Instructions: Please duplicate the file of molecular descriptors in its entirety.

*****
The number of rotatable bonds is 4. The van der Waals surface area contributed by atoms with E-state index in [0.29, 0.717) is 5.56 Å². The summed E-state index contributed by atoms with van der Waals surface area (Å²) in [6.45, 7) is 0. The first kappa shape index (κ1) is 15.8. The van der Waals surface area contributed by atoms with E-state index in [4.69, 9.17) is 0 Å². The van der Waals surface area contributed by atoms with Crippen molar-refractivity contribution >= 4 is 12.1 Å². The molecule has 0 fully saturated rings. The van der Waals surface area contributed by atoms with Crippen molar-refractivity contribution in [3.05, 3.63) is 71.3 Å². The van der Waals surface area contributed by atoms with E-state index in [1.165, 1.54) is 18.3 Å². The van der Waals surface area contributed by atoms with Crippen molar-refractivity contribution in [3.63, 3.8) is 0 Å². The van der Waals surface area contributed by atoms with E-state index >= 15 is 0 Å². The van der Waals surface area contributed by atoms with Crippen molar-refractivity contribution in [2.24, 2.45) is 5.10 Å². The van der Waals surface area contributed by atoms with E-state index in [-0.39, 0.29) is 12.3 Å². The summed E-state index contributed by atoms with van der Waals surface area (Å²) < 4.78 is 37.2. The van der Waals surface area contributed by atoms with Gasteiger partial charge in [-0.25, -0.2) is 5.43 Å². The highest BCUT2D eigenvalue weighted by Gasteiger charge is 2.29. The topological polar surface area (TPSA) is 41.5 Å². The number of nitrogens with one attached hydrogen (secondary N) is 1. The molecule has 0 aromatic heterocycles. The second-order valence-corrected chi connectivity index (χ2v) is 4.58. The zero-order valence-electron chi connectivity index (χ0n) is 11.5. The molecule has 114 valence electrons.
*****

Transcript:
The number of rotatable bonds is 4. The van der Waals surface area contributed by atoms with E-state index in [0.29, 0.717) is 5.56 Å². The summed E-state index contributed by atoms with van der Waals surface area (Å²) in [6.45, 7) is 0. The first kappa shape index (κ1) is 15.8. The van der Waals surface area contributed by atoms with E-state index in [4.69, 9.17) is 0 Å². The van der Waals surface area contributed by atoms with Crippen molar-refractivity contribution >= 4 is 12.1 Å². The molecule has 0 fully saturated rings. The van der Waals surface area contributed by atoms with Crippen molar-refractivity contribution in [3.05, 3.63) is 71.3 Å². The van der Waals surface area contributed by atoms with E-state index in [1.165, 1.54) is 18.3 Å². The van der Waals surface area contributed by atoms with Crippen molar-refractivity contribution in [3.63, 3.8) is 0 Å². The van der Waals surface area contributed by atoms with E-state index >= 15 is 0 Å². The van der Waals surface area contributed by atoms with Crippen molar-refractivity contribution in [2.24, 2.45) is 5.10 Å². The van der Waals surface area contributed by atoms with E-state index in [-0.39, 0.29) is 12.3 Å². The summed E-state index contributed by atoms with van der Waals surface area (Å²) < 4.78 is 37.2. The van der Waals surface area contributed by atoms with Gasteiger partial charge in [-0.25, -0.2) is 5.43 Å². The highest BCUT2D eigenvalue weighted by Gasteiger charge is 2.29. The topological polar surface area (TPSA) is 41.5 Å². The number of nitrogens with one attached hydrogen (secondary N) is 1. The molecule has 0 aromatic heterocycles. The second-order valence-corrected chi connectivity index (χ2v) is 4.58. The zero-order valence-electron chi connectivity index (χ0n) is 11.5. The molecule has 114 valence electrons.